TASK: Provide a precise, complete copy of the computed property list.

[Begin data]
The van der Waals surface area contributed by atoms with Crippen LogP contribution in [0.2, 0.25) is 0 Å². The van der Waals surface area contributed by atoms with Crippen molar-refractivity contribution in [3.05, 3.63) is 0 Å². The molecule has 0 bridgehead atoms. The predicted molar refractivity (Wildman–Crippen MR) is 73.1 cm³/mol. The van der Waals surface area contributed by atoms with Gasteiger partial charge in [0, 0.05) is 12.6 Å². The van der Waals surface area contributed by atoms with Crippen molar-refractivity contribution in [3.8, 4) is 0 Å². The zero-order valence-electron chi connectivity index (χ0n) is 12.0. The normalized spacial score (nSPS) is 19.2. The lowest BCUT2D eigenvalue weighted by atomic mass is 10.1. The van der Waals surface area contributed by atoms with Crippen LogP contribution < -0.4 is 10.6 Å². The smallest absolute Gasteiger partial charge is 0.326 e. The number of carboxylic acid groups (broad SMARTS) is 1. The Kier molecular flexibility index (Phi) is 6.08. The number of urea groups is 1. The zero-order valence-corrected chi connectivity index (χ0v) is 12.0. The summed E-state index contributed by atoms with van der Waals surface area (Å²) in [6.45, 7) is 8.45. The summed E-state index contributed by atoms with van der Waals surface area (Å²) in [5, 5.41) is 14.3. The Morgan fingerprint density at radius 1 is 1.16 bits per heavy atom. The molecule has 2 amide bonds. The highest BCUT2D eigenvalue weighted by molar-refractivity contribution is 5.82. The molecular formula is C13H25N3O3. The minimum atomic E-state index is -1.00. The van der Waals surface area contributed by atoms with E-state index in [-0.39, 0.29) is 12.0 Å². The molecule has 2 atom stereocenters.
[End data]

The van der Waals surface area contributed by atoms with Crippen LogP contribution in [0.2, 0.25) is 0 Å². The van der Waals surface area contributed by atoms with Crippen molar-refractivity contribution in [3.05, 3.63) is 0 Å². The molecule has 0 bridgehead atoms. The predicted molar refractivity (Wildman–Crippen MR) is 73.1 cm³/mol. The van der Waals surface area contributed by atoms with Gasteiger partial charge in [0, 0.05) is 12.6 Å². The van der Waals surface area contributed by atoms with Crippen molar-refractivity contribution in [3.8, 4) is 0 Å². The zero-order valence-electron chi connectivity index (χ0n) is 12.0. The normalized spacial score (nSPS) is 19.2. The lowest BCUT2D eigenvalue weighted by atomic mass is 10.1. The van der Waals surface area contributed by atoms with Crippen LogP contribution < -0.4 is 10.6 Å². The smallest absolute Gasteiger partial charge is 0.326 e. The number of carboxylic acid groups (broad SMARTS) is 1. The Kier molecular flexibility index (Phi) is 6.08. The number of urea groups is 1. The zero-order valence-corrected chi connectivity index (χ0v) is 12.0. The summed E-state index contributed by atoms with van der Waals surface area (Å²) in [6.45, 7) is 8.45. The summed E-state index contributed by atoms with van der Waals surface area (Å²) in [5, 5.41) is 14.3. The Morgan fingerprint density at radius 1 is 1.16 bits per heavy atom. The molecule has 2 amide bonds. The highest BCUT2D eigenvalue weighted by molar-refractivity contribution is 5.82. The molecular formula is C13H25N3O3. The minimum atomic E-state index is -1.00. The van der Waals surface area contributed by atoms with E-state index in [-0.39, 0.29) is 12.0 Å². The molecule has 2 atom stereocenters.